Prince’s “3121” Reviewed

Written by | March 20, 2017 4:52 | No Comments

As we reach the last third of the Prince story, the final decade, we get to a real goodie. 2006’s  3121  is Prince’s 32nd album by my reckoning (31st by his reckoning -I guess we disagree about a live set here or there) and it is a good album, very good, better than Musicology, not as good as The Chocolate Invasion. Having said that, it is quite possibly the most resolutely ordinary piece of work he ever did. Even very late career, his final album HITNRUN for instance,  had more breathtaking moments than 3121 (at the very least there was  “Baltimore”).

But it is a very good album, by any one else it would near great, there isn’t a song from the title track through the terrific falsetto ballad workout “Satisfied” and the even more ballad dreamy “Beautiful Loved And Blessed” (Prince always reminds me of the Stylistics when he is in full ballad mode -not as good, of course, but who is?) to the final funk workout “Get On The Boat”. between funkiness and heavy r&b ballads, he answers his own inquiry “What dya wanna do?” with a resounding “dance”.

3121 is as straight as prince would ever play it, distributed by Universal and actually available to the paying public through, you know, buying it, and a huge financial success. It entered the chart at number one. Plus, it stole an idea off “Willy Wonka” and gave away purple tickets to lucky recipients of his album so you could visit him at Paisley Park. The first single “Te Amo Corazon” was the weakest moment on the album, a lame Latin pop rip. Nothing else is lame here, You can go from the brilliantly named “Black Sweat” and keep on going for eight more to songs to the end, and listen to it all with pleasure.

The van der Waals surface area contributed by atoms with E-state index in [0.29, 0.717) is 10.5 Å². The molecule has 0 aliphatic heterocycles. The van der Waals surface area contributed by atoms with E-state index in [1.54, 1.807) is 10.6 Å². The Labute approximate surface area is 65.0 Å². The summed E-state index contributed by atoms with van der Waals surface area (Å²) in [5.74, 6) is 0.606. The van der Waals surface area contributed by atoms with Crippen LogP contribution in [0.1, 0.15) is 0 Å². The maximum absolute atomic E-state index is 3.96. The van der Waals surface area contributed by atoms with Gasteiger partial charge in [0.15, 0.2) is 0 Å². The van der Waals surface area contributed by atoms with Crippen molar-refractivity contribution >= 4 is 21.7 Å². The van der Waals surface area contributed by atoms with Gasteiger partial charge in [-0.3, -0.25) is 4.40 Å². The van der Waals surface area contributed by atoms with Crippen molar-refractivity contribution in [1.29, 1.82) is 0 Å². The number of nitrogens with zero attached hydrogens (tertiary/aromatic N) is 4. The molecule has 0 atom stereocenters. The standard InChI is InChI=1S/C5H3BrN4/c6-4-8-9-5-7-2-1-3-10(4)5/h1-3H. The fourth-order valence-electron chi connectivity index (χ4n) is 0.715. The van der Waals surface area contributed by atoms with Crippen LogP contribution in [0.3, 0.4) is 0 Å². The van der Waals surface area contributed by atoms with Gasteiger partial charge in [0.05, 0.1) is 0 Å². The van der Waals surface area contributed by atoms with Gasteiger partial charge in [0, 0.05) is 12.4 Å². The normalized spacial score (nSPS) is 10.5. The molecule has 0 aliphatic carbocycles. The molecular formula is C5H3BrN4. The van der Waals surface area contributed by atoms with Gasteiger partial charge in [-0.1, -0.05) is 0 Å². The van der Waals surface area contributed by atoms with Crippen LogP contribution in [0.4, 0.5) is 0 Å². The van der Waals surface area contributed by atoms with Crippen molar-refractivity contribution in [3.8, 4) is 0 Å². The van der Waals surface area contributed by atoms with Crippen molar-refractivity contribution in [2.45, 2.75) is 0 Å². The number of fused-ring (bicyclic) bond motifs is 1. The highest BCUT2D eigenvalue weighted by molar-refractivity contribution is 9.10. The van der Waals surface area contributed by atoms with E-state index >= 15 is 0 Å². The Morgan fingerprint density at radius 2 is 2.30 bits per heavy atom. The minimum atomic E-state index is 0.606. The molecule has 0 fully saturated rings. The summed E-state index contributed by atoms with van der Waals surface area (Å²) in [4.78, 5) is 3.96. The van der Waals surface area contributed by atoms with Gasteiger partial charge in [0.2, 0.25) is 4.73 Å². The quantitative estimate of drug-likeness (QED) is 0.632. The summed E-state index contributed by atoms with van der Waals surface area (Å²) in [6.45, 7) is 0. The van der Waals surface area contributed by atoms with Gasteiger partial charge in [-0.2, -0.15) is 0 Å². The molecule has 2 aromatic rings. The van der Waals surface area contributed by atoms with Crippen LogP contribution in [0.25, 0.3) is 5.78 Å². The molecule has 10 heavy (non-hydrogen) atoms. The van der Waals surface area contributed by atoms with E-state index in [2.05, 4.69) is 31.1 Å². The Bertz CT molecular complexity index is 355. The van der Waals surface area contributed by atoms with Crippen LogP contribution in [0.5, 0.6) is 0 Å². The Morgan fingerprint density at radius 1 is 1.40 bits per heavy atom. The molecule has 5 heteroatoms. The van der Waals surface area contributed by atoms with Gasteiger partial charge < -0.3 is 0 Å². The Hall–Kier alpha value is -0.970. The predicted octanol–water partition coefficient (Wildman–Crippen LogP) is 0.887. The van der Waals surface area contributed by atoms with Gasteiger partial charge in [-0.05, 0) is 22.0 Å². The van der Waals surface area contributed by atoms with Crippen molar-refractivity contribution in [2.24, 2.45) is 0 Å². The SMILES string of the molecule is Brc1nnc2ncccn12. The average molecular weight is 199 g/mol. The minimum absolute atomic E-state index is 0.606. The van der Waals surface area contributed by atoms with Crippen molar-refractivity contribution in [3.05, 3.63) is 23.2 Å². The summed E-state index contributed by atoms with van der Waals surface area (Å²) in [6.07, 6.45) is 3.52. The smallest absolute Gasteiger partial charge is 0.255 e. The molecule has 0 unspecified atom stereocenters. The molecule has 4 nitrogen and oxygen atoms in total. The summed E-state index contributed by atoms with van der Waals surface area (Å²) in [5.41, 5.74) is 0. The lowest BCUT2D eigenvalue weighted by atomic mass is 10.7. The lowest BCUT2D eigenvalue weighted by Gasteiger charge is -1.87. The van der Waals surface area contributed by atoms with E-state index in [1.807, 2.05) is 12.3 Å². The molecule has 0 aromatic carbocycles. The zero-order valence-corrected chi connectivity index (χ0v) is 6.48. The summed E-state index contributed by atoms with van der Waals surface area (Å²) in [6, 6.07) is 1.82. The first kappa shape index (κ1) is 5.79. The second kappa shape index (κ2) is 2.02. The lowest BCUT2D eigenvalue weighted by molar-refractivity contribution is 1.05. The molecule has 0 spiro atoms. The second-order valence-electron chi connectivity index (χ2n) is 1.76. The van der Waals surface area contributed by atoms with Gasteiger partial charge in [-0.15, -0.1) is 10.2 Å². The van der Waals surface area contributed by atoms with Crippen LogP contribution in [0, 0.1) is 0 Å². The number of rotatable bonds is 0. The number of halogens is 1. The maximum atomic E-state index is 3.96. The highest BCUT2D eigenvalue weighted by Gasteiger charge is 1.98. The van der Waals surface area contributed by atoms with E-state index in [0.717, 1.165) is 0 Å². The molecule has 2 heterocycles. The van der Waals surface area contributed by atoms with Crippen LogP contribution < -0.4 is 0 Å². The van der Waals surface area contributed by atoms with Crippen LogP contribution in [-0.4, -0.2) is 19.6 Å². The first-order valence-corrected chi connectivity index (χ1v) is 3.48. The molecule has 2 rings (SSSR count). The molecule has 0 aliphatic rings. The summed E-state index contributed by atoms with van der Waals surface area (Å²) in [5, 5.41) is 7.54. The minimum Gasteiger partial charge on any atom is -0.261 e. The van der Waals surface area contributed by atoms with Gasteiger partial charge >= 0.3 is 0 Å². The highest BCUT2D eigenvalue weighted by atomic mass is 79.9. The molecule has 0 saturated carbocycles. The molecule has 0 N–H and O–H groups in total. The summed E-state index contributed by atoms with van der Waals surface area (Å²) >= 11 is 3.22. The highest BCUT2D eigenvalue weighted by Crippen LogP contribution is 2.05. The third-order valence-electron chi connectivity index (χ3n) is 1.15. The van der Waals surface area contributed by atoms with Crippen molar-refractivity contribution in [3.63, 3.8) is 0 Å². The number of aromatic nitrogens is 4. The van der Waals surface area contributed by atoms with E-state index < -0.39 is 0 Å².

The zip between “Incense And candles” and “Love,” “Love” and the albums best moment “Satisfied” are all funky but not deep funk) pleasures, there is no great meaning to the song, even though the title refers to his 31st album released on March 21st. It also refers to Psalm 31:21 “Blessed be Jehovah, for he has rendered wonderful loving-kindness to me in a city under stress.” Though neither references occur in the album, the album is the usual sex dance love sexy. No odes to Egyptian royalty, no jazz instrumentals, just straight up no chaser soulfulness. Much more than Musicology, 3121 is a lesson in how to write and perform soul music. It reminds you, yet again, how great the Purple one was.

Grade: B+

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